WannaCry ransomware now affecting Australia's traffic cameras

Police say they have cancelled nearly 600 speeding and red light camera fines issued by virus-infected road safety cameras so Victorians do not lose confidence in the traffic camera system.

Approximately 55 traffic cameras in Victoria have been infected with theWannaCryransomware, according to the Victorian department of justice.

The Melbourne radio station 3AW said the cameras had been infected through use of an USB flash drive.

However, they had remained operational and captured 590 infringements since that date, Victoria Police's acting deputy commissioner of specialist operations Ross Guenther said in a press conference on Friday afternoon.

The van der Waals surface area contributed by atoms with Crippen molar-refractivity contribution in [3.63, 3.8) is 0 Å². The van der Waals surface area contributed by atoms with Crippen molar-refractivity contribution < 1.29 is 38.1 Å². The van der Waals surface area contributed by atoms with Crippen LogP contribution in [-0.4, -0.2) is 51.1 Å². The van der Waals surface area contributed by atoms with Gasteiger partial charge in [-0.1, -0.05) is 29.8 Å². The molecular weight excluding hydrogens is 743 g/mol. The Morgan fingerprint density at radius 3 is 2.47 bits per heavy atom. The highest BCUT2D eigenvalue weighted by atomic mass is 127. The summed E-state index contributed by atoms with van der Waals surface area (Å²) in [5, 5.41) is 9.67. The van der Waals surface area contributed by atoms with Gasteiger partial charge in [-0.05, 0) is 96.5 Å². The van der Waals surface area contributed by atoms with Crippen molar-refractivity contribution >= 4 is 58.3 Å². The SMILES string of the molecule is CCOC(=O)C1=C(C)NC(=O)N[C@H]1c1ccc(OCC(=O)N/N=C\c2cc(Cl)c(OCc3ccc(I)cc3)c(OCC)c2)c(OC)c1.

A Honda vehicle plant in Japan was also hit by the virus, forcing it to shut down.

In May 2017, WannaCry ripped through the world's unpatched Windows machines, locking users out of their devices and forcing them to pay a ransom to regain access to their devices and data.

WannaCry ransomware, which hit systems across Asia and Europe last month, resurfaced this week to infect more devices, including the network at a Honda factory in Japan and traffic cameras in Australia.

"There is no evidence that this was the result of a cyber-attack", a Department spokesperson told The Age. "It occurred as a result of human error".

Victorian Police Minister Lisa Neville has referred the matter on to the Road Safety Camera Commissioner to investigate.

"I think people have no reason to lose confidence in the road camera safety system", he said.

In a statement, the department said a system patch had been applied to prevent the spread of the virus, and affected cameras would be fixed "in the next couple of days". "All cameras have been operating correctly and accurately during this period".

  • Arturo Norris